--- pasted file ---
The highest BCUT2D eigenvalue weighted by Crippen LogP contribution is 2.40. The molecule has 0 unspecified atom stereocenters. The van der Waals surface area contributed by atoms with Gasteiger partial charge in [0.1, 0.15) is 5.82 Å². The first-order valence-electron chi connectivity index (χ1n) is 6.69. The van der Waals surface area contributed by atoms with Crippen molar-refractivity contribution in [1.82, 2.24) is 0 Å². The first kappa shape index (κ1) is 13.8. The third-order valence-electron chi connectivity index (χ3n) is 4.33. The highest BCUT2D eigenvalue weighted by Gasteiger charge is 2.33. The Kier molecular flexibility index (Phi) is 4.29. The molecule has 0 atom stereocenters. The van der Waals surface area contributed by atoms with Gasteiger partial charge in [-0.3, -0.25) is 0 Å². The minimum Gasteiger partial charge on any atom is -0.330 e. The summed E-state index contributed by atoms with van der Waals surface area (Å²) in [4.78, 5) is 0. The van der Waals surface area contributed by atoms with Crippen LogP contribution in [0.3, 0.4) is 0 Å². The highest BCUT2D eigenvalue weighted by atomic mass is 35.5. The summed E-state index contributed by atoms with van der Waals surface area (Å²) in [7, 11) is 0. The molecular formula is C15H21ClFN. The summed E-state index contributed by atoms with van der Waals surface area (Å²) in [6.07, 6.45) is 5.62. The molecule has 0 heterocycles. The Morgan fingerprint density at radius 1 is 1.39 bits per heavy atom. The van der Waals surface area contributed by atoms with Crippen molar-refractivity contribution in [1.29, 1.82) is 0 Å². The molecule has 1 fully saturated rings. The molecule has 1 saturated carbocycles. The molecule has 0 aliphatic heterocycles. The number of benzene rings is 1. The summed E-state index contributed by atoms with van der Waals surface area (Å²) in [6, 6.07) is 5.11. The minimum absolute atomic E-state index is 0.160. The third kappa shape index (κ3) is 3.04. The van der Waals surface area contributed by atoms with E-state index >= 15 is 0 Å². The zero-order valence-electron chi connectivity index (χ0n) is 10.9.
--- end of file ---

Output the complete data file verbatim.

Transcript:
The highest BCUT2D eigenvalue weighted by Crippen LogP contribution is 2.40. The molecule has 0 unspecified atom stereocenters. The van der Waals surface area contributed by atoms with Gasteiger partial charge in [0.1, 0.15) is 5.82 Å². The first-order valence-electron chi connectivity index (χ1n) is 6.69. The van der Waals surface area contributed by atoms with Crippen molar-refractivity contribution in [1.82, 2.24) is 0 Å². The first kappa shape index (κ1) is 13.8. The third-order valence-electron chi connectivity index (χ3n) is 4.33. The highest BCUT2D eigenvalue weighted by Gasteiger charge is 2.33. The Kier molecular flexibility index (Phi) is 4.29. The molecule has 0 atom stereocenters. The van der Waals surface area contributed by atoms with Gasteiger partial charge in [-0.3, -0.25) is 0 Å². The minimum Gasteiger partial charge on any atom is -0.330 e. The summed E-state index contributed by atoms with van der Waals surface area (Å²) in [4.78, 5) is 0. The van der Waals surface area contributed by atoms with Crippen LogP contribution in [0.3, 0.4) is 0 Å². The highest BCUT2D eigenvalue weighted by atomic mass is 35.5. The summed E-state index contributed by atoms with van der Waals surface area (Å²) in [7, 11) is 0. The molecular formula is C15H21ClFN. The summed E-state index contributed by atoms with van der Waals surface area (Å²) in [6.07, 6.45) is 5.62. The molecule has 0 heterocycles. The Morgan fingerprint density at radius 1 is 1.39 bits per heavy atom. The van der Waals surface area contributed by atoms with Crippen molar-refractivity contribution in [1.29, 1.82) is 0 Å². The molecule has 1 fully saturated rings. The molecule has 1 saturated carbocycles. The molecule has 0 aliphatic heterocycles. The number of benzene rings is 1. The summed E-state index contributed by atoms with van der Waals surface area (Å²) in [6, 6.07) is 5.11. The minimum absolute atomic E-state index is 0.160. The third kappa shape index (κ3) is 3.04. The van der Waals surface area contributed by atoms with E-state index >= 15 is 0 Å². The zero-order valence-electron chi connectivity index (χ0n) is 10.9.